Emiliano Sala search: Body recovered from plane but investigators cannot say whether it is the footballer or his pilot
Investigators recovered a body on Wednesday from the wreckage of an aircraft that crashed into the English Channel with footballer Emiliano Sala and pilot David Ibbotson on board. Reports state that nearly two weeks after the aircraft's disappearance, the plane's wreckage and a body inside it was spotted this week. The body has reportedly been transported off the coast of Dorset.
The Piper Malibu plane was found by a privately-funded search crew on Sunday after it disappeared from radar over the English Channel on January 21. The plane was carrying the 28-year-old Argentinian football star from Nantes in France to Cardiff after his £15m move to Cardiff City and was being piloted by 59-year-old David Ibbotson.
It is not yet clear whether the body is of the footballer or of Ibbotson's. A full examination by a coroner in Portland, Dorset is scheduled to take place soon to determine the identity of the body, according to the Daily Mail.
The Air Accidents Investigation Branch (AAIB) released a statement on Wednesday night saying that remotely operated vehicles (ROVs) were used in "challenging conditions" to pull the body out of the water "in as dignified a way as possible."
The aircraft, however, remains over 200 feet below water and is 21 miles off the coast of Guernsey in the English Channel. Reports state that poor weather conditions halted the crew's efforts to recover it. The operation has now been ceased.
"Following extensive visual examination of the accident site using the remotely operated vehicle (ROV), it was decided to attempt recovery operations," AAIB said. "In challenging conditions, the AAIB and its specialist contractors successfully recovered the body previously seen amidst the wreckage. The operation was carried out in as dignified a way as possible and the families were kept informed of progress."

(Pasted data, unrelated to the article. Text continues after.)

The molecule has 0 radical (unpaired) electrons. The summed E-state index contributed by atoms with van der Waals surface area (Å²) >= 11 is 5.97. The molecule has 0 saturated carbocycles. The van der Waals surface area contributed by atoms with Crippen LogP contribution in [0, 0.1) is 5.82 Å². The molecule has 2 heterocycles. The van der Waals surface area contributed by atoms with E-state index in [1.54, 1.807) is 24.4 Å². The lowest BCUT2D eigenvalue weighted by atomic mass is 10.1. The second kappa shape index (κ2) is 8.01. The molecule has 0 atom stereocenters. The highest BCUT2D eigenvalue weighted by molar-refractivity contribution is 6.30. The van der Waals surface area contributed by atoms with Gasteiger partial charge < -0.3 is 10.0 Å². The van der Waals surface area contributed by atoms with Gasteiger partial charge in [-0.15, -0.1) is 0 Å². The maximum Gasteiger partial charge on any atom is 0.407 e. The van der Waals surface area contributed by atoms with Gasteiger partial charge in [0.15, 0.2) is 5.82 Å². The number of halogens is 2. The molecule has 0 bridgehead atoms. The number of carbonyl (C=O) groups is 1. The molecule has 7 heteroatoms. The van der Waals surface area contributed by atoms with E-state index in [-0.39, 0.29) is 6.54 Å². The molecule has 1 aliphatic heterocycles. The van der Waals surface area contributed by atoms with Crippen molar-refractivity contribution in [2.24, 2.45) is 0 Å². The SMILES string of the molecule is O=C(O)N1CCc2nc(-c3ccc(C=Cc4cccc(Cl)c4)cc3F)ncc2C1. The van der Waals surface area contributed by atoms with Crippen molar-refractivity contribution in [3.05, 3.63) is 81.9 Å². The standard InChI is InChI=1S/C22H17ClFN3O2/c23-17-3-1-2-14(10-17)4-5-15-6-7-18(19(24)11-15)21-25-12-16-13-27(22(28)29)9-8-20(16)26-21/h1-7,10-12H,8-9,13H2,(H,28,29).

The vessel carrying the body recovered from the Emiliano Sala plane wreckage comes in to port pic.twitter.com/hFKykFsZ5h— md shohag (@mdshoha73604243) February 7, 2019
"Unfortunately, attempts to recover the aircraft wreckage were unsuccessful before poor weather conditions forced us to return the ROV to the ship," the statement continued.
"The weather forecast is poor for the foreseeable future and so the difficult decision was taken to bring the overall operation to a close. The body is currently being taken to Portland to be passed into the care of the Dorset Coroner."
"Although it was not possible to recover the aircraft, the extensive video record captured by the ROV is expected to provide valuable evidence for our safety investigation," AAIB added.
The official search for the plane was called off on January 24 after Guernsey's harbormaster claimed that the chances of survival were "extremely remote" for those on board the aircraft. However, Sala's agent raised £324,000 ($4,17,935.7) through an online appeal to launch a private search for the aircraft.
Oceanographer and marine scientist David Mearns volunteered to assist the search team and the remains of the aircraft were subsequently tracked down. Mearns has located some of the most elusive wrecks in the world, according to reports.
The AAIB said it will soon release an interim report of the wreckage and the body within a month.